Jakarta EE Security Specifications
The security functionality in Jakarta EE has long been underused and under-specified. The few specifications that existed were often overly complex. As a result, few people used security standards. Java EE 8 changed that with the Java EE Security API specification (JSR 375). Today, that specification has evolved to become Jakarta Security, and it facilitates portable application security integrated with container security.
Jakarta EE Security Involves Three Specifications
The story of security in Jakarta EE started with lower-level security in Java SE. Java was originally designed for embedded and IoT usage, such as inside set-top boxes, and it relied on code-based security, which protects the user’s computer by limiting code permissions to only certain files.
Jakarta EE, however, provides concrete security through three main specifications:
These three specifications provide an integrated security solution for Jakarta EE that transparently backs the declarative security model. They provide the functionality that, in early Jakarta EE versions, was provided by the vendor.
Jakarta EE supports a hybrid security model. An application, or its server/runtime, can be configured to use the standard interfaces and associated configuration or interfaces that are specific to a server or runtime (Figure 1).
Figure 1: Jakarta EE Hybrid Security Model
Jakarta EE implementations also typically offer the ability to:
- Ship custom versions of security artefacts within the application archive
- Install security artefacts separately on the server
- Use a default security artefact in a way that’s transparent to the application
The options available depend on the implementation being used. For example, Eclipse GlassFish might support different options for security artefacts than other Jakarta EE implementations.
Jakarta Authentication Extends the Jakarta Security Framework
Jakarta Authentication is a general low-level Service Provider Interface (SPI). SPIs are implemented by the user to extend a framework or application. In this case, the Jakarta Security framework. The concept is roughly analogous to a plug-in or extension, a different approach to APIs, which are called by an application.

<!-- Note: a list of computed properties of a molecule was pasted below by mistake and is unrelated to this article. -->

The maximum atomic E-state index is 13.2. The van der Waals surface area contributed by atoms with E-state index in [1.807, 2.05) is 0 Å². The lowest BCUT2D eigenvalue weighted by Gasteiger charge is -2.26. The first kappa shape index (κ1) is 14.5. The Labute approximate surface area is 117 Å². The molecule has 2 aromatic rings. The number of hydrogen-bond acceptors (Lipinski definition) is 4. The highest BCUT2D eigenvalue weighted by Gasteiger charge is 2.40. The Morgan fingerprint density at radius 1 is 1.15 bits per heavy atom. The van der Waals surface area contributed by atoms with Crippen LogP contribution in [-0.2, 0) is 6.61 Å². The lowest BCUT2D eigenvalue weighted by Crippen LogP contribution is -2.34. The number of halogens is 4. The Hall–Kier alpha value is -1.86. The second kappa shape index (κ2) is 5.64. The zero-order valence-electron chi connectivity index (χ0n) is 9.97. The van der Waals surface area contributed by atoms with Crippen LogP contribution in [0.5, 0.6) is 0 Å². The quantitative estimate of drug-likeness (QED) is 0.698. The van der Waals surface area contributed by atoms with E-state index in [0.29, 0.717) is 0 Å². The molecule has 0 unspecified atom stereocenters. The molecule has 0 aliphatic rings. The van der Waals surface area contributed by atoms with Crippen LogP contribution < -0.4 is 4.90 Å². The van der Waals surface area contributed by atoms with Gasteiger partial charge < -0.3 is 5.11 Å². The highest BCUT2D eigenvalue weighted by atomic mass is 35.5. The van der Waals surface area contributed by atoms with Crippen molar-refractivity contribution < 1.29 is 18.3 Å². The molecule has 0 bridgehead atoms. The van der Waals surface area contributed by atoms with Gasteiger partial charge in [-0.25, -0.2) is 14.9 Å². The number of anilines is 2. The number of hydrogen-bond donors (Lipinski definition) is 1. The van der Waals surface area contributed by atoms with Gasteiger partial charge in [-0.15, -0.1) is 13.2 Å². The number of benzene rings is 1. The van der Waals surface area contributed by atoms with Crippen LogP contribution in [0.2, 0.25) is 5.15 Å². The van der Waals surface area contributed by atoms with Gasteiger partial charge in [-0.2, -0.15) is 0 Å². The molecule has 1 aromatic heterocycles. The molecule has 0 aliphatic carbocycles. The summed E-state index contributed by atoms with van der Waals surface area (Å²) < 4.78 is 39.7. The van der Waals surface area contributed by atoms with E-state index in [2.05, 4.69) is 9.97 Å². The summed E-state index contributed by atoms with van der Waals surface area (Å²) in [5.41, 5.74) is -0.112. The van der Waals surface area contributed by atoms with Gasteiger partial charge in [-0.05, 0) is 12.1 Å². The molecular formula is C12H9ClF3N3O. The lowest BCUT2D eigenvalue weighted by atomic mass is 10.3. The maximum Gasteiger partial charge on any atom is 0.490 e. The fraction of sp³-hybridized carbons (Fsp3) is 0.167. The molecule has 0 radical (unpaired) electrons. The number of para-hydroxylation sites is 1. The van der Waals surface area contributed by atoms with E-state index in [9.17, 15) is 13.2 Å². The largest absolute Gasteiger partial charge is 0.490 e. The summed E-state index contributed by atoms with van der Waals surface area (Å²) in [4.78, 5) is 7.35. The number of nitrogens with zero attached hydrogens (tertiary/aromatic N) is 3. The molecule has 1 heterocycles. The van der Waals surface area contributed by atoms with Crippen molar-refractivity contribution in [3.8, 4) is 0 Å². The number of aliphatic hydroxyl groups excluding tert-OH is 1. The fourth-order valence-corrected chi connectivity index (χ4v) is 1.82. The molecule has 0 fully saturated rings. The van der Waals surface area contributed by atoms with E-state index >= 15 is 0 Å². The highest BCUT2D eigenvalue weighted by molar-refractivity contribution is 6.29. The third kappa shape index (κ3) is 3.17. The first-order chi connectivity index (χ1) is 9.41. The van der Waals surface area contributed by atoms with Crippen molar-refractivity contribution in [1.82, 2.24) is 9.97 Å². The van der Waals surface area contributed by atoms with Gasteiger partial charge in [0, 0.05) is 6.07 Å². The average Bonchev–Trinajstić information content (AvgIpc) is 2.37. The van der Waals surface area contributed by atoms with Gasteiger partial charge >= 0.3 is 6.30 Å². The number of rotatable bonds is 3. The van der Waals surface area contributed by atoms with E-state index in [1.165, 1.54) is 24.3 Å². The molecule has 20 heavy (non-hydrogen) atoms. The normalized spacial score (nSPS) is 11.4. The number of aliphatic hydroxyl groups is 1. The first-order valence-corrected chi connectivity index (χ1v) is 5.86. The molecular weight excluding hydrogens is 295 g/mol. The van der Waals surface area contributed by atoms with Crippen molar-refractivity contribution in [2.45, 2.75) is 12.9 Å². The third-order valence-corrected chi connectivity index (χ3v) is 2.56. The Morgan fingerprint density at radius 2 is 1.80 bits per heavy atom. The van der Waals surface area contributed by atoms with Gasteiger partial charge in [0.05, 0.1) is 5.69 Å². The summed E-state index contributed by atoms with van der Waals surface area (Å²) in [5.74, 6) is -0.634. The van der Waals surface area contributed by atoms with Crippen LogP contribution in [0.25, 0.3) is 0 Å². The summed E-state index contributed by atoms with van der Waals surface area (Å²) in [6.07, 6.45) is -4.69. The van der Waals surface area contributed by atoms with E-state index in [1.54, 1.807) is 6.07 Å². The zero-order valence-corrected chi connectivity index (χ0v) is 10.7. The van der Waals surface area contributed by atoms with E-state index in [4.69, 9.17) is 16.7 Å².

Jakarta Authentication primarily provides SPIs and very few APIs. The SPIs are low-level, meaning their implementations in Jakarta EE are not beans and are not eligible for injection or for decoration. The Jakarta Authentication SPIs are also general because they don’t refer to a specific Jakarta EE technology, such as Jakarta Servlet or Jakarta RESTful Web Services.
Jakarta Authorization Enables Library Writing and System Integration
Jakarta Authorization also defines a low-level SPI. It is mainly targeted at library writers and system integrators rather than developers building applications. As an SPI, Jakarta Authorization mainly consists of interfaces to be implemented, which will then be called by the system. There are very few elements in Jakarta Authorization that would qualify as APIs.
Jakarta Security Bridges Gaps
Jakarta Security bridges some of the gaps that were traditionally left unspecified and required vendor-specific solutions. This allows applications to treat authentication mechanisms, such as OAuth or OpenID Connect, the same way as built-in container mechanisms, such as FORM or container-based access to a URL. It also ensures features such as @RolesAllowed and isUserInRole automatically work as expected.
Jakarta Security depends on Jakarta Contexts and Dependency Injection (CDI), as well as two lower level SPIs: Jakarta Authentication and Jakarta Authorization.